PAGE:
I hope everyone enjoyed yesterday’s tomfoolery. Everyone seems to hate April Fool’s but I enjoy all the jokes. I always look forward to what kind of ridiculousness Google will cook up each year. Here’s the Wikipedia page with a history of their pranks.

Photo by Steve Cross

Photo by Steve Cross

Shoot the Mountain have been getting a lot of buzz lately and playing a lot of shows, but everyone’s been wondering when their first release would happen. Well, it’s finally happening on May 16th on Theory 8 Records, and it’s an EP (presumably self-titled?). A release show will happen on that date at the Basement with Totally Snake (WTF?!?) opening. They’re also playing on April 9th at the End opening for Appleseed Cast.

The Features just released details of their upcoming tour with The Dexateens. They’ll be hitting clubs all over the southeast, northeast, and midwest later this month and into May. Oh, and they’ll also be featured in the July issue of Nylon Magazine.

More comprehensive local music news coverage can be found at We Own This Town and Out The Other.

Four Russian cosmonauts and two European astronauts volunteered to be locked up together in a simulation of a spacecraft for 105 days. This is part of an experiment to study the psychological and physical effects of being stuck with 5 other people for an extended period of time in cramped quarters. The experiment will help scientists and engineers plan for an eventual manned-mission to Mars. This will be very interesting to monitor.

I’ve been reading a few different posts and articles over the last week or so regarding a recent vote on science standards for the Texas Board of Education. The board held a vote on several standards for science education and it was mostly a travesty, the biggest of which was the deletion of the statement that the universe is “roughly 14 billion years old.” Sure, there are several different numbers out there that vary by a few million years, but everyone in the entire scientific community agrees that it’s pretty damn close to 14 billion years. A variance of a few million years is NIL when you look at the big picture, and is definitely covered by term “roughly.” There’s absolutely no evidence to suggest otherwise! One faint glimmer of hope is that the board voted down a proposed change that would allow the teaching of “strengths and weaknesses” of evolution. If this had passed, it would’ve been just one more way for Creationism to creep its ugly way into the scientific classroom. This article on the NewScientist blog sums it all up very well. I suggest reading it. I cannot get over the quote of board chairman Dr. Don McLeroy, who is quoted as saying, “I disagree with these experts. Someone has got to stand up to experts.” HA! Yea, you tell ’em Dr. McLeroy! Tell those experts that they don’t know what they’re talking about! Afterall, they’ve spent the majority of their lives studying REAL science, FACTS and EVIDENCE… how could they possibly know what they’re talking about? I find it amazing that this man (a dentist) was able to get through medical school with such anti-scientific beliefs. I sure as hell wouldn’t want someone that dumb working on my teeth.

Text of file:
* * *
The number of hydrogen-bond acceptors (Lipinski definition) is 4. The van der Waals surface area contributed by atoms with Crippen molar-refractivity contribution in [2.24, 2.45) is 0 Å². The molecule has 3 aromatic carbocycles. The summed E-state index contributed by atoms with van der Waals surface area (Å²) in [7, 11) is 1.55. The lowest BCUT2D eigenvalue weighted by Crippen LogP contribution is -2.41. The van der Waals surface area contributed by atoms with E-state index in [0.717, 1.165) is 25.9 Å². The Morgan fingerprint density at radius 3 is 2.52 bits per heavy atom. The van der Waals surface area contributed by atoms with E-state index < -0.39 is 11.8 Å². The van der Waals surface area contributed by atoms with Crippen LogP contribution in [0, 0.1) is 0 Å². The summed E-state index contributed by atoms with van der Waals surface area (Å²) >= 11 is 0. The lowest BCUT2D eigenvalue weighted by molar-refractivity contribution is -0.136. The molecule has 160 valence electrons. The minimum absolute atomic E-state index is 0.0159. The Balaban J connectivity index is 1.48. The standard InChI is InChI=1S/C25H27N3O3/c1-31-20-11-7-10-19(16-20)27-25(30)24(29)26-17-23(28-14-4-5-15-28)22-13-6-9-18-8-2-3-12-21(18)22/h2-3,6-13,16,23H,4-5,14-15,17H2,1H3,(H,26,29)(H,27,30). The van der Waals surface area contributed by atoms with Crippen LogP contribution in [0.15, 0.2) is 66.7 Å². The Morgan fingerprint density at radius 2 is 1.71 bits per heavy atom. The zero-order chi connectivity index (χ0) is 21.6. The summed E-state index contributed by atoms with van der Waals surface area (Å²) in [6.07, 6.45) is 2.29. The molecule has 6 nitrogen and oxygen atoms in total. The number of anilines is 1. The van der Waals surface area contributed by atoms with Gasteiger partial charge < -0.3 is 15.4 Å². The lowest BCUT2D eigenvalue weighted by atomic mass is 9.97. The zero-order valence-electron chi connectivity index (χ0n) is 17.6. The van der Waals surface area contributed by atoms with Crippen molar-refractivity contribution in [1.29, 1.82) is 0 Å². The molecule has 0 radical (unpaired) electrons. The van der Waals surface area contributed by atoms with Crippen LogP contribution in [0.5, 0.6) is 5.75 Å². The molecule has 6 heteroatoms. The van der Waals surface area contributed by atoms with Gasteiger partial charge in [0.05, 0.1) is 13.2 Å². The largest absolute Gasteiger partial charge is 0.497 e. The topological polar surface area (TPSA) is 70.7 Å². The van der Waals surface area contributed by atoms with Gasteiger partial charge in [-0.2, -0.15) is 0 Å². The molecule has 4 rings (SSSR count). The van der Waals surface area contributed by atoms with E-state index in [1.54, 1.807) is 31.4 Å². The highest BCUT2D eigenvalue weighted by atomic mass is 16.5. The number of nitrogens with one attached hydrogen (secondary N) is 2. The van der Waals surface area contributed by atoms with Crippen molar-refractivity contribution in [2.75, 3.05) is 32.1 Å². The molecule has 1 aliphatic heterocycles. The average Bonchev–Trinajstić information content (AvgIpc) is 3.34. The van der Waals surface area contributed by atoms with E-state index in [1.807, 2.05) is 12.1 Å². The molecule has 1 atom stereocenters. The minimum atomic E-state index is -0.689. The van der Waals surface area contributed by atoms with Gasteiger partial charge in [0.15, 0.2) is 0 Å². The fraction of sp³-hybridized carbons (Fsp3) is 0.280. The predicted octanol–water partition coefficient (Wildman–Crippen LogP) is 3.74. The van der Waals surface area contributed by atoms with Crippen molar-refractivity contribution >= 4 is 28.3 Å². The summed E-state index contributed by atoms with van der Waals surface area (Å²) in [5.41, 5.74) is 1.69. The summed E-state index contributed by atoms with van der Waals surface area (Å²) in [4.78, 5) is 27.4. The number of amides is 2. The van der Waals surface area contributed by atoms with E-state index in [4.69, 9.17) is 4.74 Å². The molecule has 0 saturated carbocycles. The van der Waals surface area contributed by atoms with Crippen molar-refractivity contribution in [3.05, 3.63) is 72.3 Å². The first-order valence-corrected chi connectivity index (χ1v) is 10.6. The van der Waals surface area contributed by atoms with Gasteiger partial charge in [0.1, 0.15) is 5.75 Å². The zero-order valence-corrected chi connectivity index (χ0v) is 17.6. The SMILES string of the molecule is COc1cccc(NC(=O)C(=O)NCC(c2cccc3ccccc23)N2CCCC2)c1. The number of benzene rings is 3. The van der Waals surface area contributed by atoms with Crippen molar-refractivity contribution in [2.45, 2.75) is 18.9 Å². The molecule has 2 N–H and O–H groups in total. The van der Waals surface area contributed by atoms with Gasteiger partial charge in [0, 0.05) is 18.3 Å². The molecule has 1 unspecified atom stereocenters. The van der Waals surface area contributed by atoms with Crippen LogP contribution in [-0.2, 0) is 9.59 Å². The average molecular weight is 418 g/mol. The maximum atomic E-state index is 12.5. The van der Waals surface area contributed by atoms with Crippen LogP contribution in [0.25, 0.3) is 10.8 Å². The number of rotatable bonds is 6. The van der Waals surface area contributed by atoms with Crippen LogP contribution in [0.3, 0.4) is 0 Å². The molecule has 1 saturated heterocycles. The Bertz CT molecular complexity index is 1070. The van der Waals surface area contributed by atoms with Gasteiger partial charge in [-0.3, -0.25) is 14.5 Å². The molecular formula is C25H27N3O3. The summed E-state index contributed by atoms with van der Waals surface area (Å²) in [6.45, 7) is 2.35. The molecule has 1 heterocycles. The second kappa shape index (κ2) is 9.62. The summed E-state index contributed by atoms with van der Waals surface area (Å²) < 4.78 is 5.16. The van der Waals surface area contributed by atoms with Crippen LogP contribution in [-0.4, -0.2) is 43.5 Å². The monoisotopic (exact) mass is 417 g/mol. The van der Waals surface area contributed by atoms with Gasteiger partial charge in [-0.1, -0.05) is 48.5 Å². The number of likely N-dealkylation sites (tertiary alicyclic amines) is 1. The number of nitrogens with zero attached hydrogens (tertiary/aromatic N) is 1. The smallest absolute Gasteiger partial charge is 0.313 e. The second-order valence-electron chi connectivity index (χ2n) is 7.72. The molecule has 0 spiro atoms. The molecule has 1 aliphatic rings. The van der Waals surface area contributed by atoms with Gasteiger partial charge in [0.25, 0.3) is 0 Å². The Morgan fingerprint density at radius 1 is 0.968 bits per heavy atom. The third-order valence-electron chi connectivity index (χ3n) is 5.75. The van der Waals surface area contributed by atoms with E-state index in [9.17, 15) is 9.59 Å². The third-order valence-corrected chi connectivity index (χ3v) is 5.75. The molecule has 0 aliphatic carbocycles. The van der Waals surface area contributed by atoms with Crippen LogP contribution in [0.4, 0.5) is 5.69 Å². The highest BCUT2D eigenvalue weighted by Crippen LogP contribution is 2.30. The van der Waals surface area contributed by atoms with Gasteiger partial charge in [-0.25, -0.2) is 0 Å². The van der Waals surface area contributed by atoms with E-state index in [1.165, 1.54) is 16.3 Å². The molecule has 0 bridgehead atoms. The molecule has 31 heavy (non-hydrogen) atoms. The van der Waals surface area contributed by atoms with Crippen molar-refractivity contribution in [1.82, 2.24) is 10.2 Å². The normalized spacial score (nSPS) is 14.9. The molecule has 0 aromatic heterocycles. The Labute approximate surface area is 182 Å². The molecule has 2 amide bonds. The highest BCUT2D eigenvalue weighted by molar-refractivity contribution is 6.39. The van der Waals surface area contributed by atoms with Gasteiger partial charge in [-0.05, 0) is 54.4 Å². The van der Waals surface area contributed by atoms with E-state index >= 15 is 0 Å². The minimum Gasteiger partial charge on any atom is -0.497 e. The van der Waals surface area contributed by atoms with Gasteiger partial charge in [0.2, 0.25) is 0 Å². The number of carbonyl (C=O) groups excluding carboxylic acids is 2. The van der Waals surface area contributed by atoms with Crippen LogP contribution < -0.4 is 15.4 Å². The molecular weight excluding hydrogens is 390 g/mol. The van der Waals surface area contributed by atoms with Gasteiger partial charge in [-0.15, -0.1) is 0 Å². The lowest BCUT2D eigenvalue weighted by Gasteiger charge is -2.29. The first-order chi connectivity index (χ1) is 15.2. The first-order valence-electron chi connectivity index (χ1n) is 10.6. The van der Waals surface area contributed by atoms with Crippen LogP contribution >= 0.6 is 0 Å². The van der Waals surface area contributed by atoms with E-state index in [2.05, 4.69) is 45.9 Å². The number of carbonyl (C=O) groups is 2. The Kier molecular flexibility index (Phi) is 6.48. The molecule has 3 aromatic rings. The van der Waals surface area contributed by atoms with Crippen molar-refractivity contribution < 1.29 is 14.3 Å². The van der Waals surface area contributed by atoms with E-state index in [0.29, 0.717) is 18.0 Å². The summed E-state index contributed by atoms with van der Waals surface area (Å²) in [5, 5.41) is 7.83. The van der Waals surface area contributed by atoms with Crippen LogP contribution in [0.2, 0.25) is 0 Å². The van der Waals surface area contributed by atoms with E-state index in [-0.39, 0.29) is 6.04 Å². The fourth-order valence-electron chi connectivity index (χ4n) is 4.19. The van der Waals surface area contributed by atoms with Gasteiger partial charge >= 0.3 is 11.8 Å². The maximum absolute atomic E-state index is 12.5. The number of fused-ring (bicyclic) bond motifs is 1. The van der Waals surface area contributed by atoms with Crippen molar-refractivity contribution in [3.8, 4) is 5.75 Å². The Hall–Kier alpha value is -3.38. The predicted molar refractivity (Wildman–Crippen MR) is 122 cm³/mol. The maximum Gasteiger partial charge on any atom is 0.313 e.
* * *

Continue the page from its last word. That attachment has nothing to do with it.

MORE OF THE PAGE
Ok enough ire for one day. I’ll leave you with this hilarious video clip from a 50’s sci-fi movie. I really hope this is how they dance in the future.

A sneak peek from the new season of LOST. I’m officially excited. I might even try to start having LOST viewing parties. I don’t really have people over to my place very much… if at all, so here’s to trying something new.

What does Obama have in mind for NASA’s Constellation program? Ok, I get it, we have budget problems… but we can’t just throw away all the hard work NASA has put into the successor to the space shuttle- the Constellation program. We have to see Ares I, Ares V, and the Orion capsule through to their completion. As quoted in the article, those programs are years ahead of any alternative. Changing course now would only widen the gap between the space shuttle and its successor. Mr. Obama, I love you, but please leave Constellation alone. For that matter, leave NASA’s budget alone… I’m all about your “scalpel” approach to budget cuts, but take the scalpel elsewhere. Too many people see space exploration as “unnecessary” or think “oh, it can wait.” The science that NASA does is VITAL to the progress of the human race. It’s more of a “big picture” mentality, but we’ll never achieve the goals of putting men on Mars, and eventually colonizing other worlds if we keep putting off the first steps toward them. NASA has been put on the backburner with increasing budget cuts ever since the end of the Apollo missions. The nation must get out of the mentality that space exploration and scientific discovery are secondary to the problems we face here on earth, because the scientific breakthroughs/discoveries that come as a result of said exploration will probably help to solve many of those problems- the biggest of which is the energy crisis and global warming. Sorry about the soap box, but I feel like I need to start including more of my own thoughts into this blog rather than just posting lots of links.

I was unaware of the legislation that passed in 2007 to phase out incandescent light bulbs by 2014. I’m glad it passed… but this article points out that the mercury contained in the new compact fluorescent bulbs will pose a major environmental hazard if people don’t dispose of them properly.

In local music, The Features have a special Christmas package deal going at their website. You can get their latest album Some Kind of Salvation and a new Tshirt as a package deal. Get it while it’s hot.